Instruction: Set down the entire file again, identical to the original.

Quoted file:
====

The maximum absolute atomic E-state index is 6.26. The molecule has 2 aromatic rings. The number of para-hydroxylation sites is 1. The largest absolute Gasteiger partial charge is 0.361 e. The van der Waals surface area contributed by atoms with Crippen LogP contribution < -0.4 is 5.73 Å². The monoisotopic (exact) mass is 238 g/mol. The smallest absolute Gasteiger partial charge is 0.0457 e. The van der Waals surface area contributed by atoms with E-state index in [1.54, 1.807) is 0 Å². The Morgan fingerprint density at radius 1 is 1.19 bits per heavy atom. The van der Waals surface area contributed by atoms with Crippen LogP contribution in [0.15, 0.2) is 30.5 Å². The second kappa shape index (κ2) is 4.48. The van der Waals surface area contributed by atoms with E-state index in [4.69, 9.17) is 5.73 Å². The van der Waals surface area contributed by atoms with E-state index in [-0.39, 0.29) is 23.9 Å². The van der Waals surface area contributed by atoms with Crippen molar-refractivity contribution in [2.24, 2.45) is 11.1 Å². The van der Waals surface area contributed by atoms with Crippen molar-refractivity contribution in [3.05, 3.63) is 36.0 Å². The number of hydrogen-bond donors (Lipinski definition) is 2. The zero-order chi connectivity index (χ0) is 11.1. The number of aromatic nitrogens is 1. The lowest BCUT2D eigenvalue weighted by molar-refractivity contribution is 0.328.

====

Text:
The maximum absolute atomic E-state index is 6.26. The molecule has 2 aromatic rings. The number of para-hydroxylation sites is 1. The largest absolute Gasteiger partial charge is 0.361 e. The van der Waals surface area contributed by atoms with Crippen LogP contribution < -0.4 is 5.73 Å². The monoisotopic (exact) mass is 238 g/mol. The smallest absolute Gasteiger partial charge is 0.0457 e. The van der Waals surface area contributed by atoms with E-state index in [1.54, 1.807) is 0 Å². The Morgan fingerprint density at radius 1 is 1.19 bits per heavy atom. The van der Waals surface area contributed by atoms with Crippen LogP contribution in [0.15, 0.2) is 30.5 Å². The second kappa shape index (κ2) is 4.48. The van der Waals surface area contributed by atoms with E-state index in [4.69, 9.17) is 5.73 Å². The van der Waals surface area contributed by atoms with E-state index in [-0.39, 0.29) is 23.9 Å². The van der Waals surface area contributed by atoms with Crippen molar-refractivity contribution in [2.24, 2.45) is 11.1 Å². The van der Waals surface area contributed by atoms with Crippen molar-refractivity contribution in [3.05, 3.63) is 36.0 Å². The number of hydrogen-bond donors (Lipinski definition) is 2. The zero-order chi connectivity index (χ0) is 11.1. The number of aromatic nitrogens is 1. The lowest BCUT2D eigenvalue weighted by molar-refractivity contribution is 0.328.